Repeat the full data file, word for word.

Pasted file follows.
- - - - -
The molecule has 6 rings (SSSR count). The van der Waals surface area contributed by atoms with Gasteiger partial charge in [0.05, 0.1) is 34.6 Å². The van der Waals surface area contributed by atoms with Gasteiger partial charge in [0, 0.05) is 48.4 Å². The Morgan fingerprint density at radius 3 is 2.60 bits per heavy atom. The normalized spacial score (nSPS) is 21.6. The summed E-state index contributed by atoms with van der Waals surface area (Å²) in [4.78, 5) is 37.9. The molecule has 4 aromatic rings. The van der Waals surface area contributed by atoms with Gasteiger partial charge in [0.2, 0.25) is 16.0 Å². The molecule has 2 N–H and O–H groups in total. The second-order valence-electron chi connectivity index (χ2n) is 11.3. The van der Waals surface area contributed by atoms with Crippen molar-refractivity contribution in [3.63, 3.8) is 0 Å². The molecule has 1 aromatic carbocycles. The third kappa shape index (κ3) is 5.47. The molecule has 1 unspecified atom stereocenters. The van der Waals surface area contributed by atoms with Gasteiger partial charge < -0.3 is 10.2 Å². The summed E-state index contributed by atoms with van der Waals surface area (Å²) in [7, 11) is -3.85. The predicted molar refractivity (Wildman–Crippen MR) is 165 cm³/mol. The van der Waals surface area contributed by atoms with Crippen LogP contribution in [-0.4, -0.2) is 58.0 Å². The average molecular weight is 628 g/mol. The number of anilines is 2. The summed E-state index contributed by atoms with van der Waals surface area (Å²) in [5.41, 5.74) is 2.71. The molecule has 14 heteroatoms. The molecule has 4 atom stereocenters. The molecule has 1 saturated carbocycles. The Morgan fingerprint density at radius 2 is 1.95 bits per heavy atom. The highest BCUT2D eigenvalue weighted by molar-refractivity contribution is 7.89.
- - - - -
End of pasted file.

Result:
The molecule has 6 rings (SSSR count). The van der Waals surface area contributed by atoms with Gasteiger partial charge in [0.05, 0.1) is 34.6 Å². The van der Waals surface area contributed by atoms with Gasteiger partial charge in [0, 0.05) is 48.4 Å². The Morgan fingerprint density at radius 3 is 2.60 bits per heavy atom. The normalized spacial score (nSPS) is 21.6. The summed E-state index contributed by atoms with van der Waals surface area (Å²) in [4.78, 5) is 37.9. The molecule has 4 aromatic rings. The van der Waals surface area contributed by atoms with Gasteiger partial charge in [0.2, 0.25) is 16.0 Å². The molecule has 2 N–H and O–H groups in total. The second-order valence-electron chi connectivity index (χ2n) is 11.3. The van der Waals surface area contributed by atoms with Crippen molar-refractivity contribution in [3.63, 3.8) is 0 Å². The molecule has 1 aromatic carbocycles. The third kappa shape index (κ3) is 5.47. The molecule has 1 unspecified atom stereocenters. The van der Waals surface area contributed by atoms with Gasteiger partial charge < -0.3 is 10.2 Å². The summed E-state index contributed by atoms with van der Waals surface area (Å²) in [7, 11) is -3.85. The predicted molar refractivity (Wildman–Crippen MR) is 165 cm³/mol. The van der Waals surface area contributed by atoms with Crippen LogP contribution in [-0.4, -0.2) is 58.0 Å². The average molecular weight is 628 g/mol. The number of anilines is 2. The summed E-state index contributed by atoms with van der Waals surface area (Å²) in [5.41, 5.74) is 2.71. The molecule has 14 heteroatoms. The molecule has 4 atom stereocenters. The molecule has 1 saturated carbocycles. The Morgan fingerprint density at radius 2 is 1.95 bits per heavy atom. The highest BCUT2D eigenvalue weighted by molar-refractivity contribution is 7.89.